Guided by the best available science, Native Fish Society advocates for the protection and recovery of wild, native fish and the stewardship of the habitats that sustain us all.

  • Abundant, diverse, and resilient wild, native fish in every watershed in the Pacific Northwest.

  • River Stewards in every watershed who understand and champion the needs of wild, native fish in their homewaters.


Positive change for wild, native fish occurs when local communities champion environmental policies that are based on the best available science and guide the conservation and recovery of wild, native fish.


Positive change for wild, native fish occurs

  • When communities support science-based policies and act strategically by focusing their support toward key decision makers.

  • Communities support good policies and act strategically when local advocates (River Stewards) work in their communities as effective champions for wild, native fish by educating and activating their local communities.

  • River Stewards are effective champions for wild, native fish in their communities when they are empowered and inspired with the best-available scientific information, communications tools and expertise, grassroots organizing training, policy information, strategic planning resources and the support and experience of the River Steward community to identify and address challenges facing wild, native fish.

  • Native Fish Society creates positive change for wild, native fish when we empower, inspire and grow our network of grassroots River Stewards by providing them with the information, tools, training and community resources they need to be effective local advocates.


  • HARVEST REFORM (Primary)

  • Habitat protection (secondary)

  • Hydropower reform (secondary)

  • Focus staff and River Stewards on hatchery and harvest reform initiatives, while being flexible and opportunistic to take on issues that affect wild, native fish including habitat protection and hydropower reform.

  • Hatchery and harvest issues are the primary focus, while following and assisting with habitat protection and hydropower reform. In watersheds where hatchery and harvest needs have been addressed, elevate the focus of habitat protection and hydropower reform opportunities.


Top Down, Bottom Up, & Middle Out

Bottom Up: River Stewards ask for help from fellow River Stewards, District Coordinators, and program staff.

Middle Out: Staff and River Stewards engage like-minded partners to grow an informed and active constituency for wild, native fish.

Top Down: Staff identify regional /statewide opportunities and leverage local advocates and networks.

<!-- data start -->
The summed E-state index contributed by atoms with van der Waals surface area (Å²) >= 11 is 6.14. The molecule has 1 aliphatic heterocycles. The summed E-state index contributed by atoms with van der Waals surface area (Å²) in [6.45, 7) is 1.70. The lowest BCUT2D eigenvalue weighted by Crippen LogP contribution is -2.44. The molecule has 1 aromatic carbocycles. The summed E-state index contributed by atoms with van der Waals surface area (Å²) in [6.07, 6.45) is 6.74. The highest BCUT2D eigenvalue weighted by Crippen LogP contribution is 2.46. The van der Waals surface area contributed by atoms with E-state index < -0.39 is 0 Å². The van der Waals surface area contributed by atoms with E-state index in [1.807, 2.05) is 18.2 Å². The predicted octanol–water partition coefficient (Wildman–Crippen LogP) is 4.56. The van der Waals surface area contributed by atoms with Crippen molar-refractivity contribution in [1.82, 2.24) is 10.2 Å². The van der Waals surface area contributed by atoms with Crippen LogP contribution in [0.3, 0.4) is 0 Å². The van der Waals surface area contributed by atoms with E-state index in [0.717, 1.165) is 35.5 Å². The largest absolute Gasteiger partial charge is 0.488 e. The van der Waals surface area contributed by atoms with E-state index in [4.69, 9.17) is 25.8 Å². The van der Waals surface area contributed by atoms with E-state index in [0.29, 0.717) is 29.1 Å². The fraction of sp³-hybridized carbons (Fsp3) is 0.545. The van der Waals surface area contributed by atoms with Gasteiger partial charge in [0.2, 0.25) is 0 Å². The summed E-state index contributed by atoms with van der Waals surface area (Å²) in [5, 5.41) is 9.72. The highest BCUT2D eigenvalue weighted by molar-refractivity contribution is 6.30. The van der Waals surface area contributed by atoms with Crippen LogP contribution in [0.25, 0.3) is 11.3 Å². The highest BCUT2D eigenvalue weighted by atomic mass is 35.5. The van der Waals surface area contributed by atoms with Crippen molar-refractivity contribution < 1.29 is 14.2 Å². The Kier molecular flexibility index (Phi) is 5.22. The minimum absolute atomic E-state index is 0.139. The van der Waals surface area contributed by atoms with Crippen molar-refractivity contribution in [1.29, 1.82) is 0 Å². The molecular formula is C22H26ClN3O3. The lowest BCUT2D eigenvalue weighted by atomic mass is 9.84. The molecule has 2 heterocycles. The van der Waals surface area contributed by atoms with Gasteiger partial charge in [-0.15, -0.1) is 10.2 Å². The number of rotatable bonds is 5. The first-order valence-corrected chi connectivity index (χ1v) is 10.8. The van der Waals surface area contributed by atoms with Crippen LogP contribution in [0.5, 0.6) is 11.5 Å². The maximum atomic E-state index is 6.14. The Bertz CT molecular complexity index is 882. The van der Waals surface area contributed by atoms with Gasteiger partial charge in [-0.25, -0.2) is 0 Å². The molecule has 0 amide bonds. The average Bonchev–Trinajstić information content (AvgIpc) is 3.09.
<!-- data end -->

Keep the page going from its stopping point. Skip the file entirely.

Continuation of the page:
Bottom Up:

Place based River Stewards identify challenges and opportunities in their watershed and then solicit the support necessary (from River Stewards, District Coordinators, staff and networked experts to successfully lead recovery for wild, native fish at the watershed level. Stewards prioritize projects that:

  • Improve the health of wild, native fish in their watershed.

  • Features an issue the River Steward is passionate about within the context of management / habitat / hatchery reform prioritized over habitat protection and hydropower reform.

  • Has a SMART goal.

  • One that builds broader support for the work of Native Fish Society.

Middle Out:

Staff and River Stewards identify and engage like-minded groups to broaden the impact of our top down and bottom up based initiatives. Prioritize partnerships that:

  • Expand the demographic reach of our initiatives.

  • Leverage complimentary competencies, i.e. to our grassroots expertise, a partner could lend their specific scientific, legal, policy, lobbying expertise (especially when working at the federal level).

Top Down:

Staff integrate the best available science and policy information to guide a region wide strategic approach to our work, which prioritizes initiatives that:

  • Creates the broadest positive impact for wild, native fish; innovates and advances the conservation and recovery of wild, native fish.

  • Provides a specific benefit to the likely success of the campaign or initiative through our participation.

  • Allows us to be nimble enough to play both offense and defense on primary issues.

  • Leverages our grassroots network of River Stewards, members, supporters or conservation coalition members.

Join Us for a Guaranteed Good Time for a Great Cause! Where: The Miracle Barn at 65599 Tweed Road, Bend, OR / *Virtual auction available anywhere you have wifi! When: Saturday, August 17th, 4 - 7pm What: A FREE Central Oregon benefit for our wild, native fish, free-flowing rivers, and thriving communities.